• A Young Beuys

    Date posted: September 2, 2010 Author: jolanta
    One day I left my house and visited a park during a time of my life when things were not going very well. It inspired me and I soon began to do different things in the deserted spaces. I started to visit these places because of the powerful impact that these abandoned places had on my senses. My project started as a form of therapy and it was extremely important to me as a person. It was also a way of staying in touch with someone I loved. Gradually things changed, people surrounded me, and in the end, my interior monologue dissipated to some extent. Usually I place the things I do under the name of intervention.

    Mircea Nicolae

    Mircea Nicolae, Deserted Glass Factory, 2007. Glass modules arranged in a circle on the floor on the second level of a deserted glass factory in Bucharest. Courtesy of the artist.

    One day I left my house and visited a park during a time of my life when things were not going very well. It inspired me and I soon began to do different things in the deserted spaces. I started to visit these places because of the powerful impact that these abandoned places had on my senses.

    My project started as a form of therapy and it was extremely important to me as a person. It was also a way of staying in touch with someone I loved. Gradually things changed, people surrounded me, and in the end, my interior monologue dissipated to some extent.

    Usually I place the things I do under the name of intervention. One always works on a context that changes in the end, whether this happens in the street, inside a gallery, in front of a public, or within the general art system.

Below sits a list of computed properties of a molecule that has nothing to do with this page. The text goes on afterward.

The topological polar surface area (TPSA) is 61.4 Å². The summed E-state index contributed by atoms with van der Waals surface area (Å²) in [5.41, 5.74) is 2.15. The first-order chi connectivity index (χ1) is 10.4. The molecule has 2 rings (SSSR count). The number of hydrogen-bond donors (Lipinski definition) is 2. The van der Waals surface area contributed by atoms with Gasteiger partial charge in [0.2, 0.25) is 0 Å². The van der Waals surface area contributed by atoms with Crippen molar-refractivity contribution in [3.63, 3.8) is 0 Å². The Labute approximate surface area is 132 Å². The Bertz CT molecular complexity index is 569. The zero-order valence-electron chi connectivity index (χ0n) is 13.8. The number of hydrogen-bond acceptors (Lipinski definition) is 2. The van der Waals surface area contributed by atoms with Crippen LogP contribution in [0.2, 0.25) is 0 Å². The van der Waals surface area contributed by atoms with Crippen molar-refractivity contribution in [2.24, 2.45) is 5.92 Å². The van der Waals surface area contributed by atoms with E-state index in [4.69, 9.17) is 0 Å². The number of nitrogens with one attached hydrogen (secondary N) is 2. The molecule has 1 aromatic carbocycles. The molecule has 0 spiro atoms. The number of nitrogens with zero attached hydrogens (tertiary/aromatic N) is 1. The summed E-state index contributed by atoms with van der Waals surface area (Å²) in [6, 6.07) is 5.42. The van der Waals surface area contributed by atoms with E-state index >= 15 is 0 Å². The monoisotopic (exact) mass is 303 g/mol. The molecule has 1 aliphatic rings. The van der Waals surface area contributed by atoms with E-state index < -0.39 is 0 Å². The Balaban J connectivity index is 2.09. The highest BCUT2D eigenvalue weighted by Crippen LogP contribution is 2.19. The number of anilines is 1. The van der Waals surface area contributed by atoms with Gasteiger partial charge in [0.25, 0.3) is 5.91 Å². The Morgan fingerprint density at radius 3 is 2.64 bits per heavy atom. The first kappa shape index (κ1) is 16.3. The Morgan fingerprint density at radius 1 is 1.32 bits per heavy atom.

Between July 2008 and July 2009 I had a home gallery in the living room of the apartment where I live with my mother and sister. At the end of the 10 exhibitions that took place, all of the exhibits were given to the public through a raffle or tombola process. Through this gesture, I was trying to criticize two types of behavior (I was bothered by the gallery circuit in Bucharest). One was the evident lack of interest for the exhibited work coming from the people who were present at the openings; the other was preferential socializing, based on the different power relations on the local art scene.

    After my home gallery closed, I continued to work on my own and to support the work of other young Romanian artists through my curatorial projects. In 2009, I won a six-month residency at the Romanian Cultural Institute in Venice, which I turned into an exhibition opportunity for young Romanian artists, who were selected via an open call.

    The name of the project was Young Romanian Art, and it took place between July and November 2009, in the New Gallery of the Romanian Institute in Venice. It was made up of a series of 14 one-week exhibitions that were trying to promote the work of 33 young Romanian artists during the Venice Biennial 2009.

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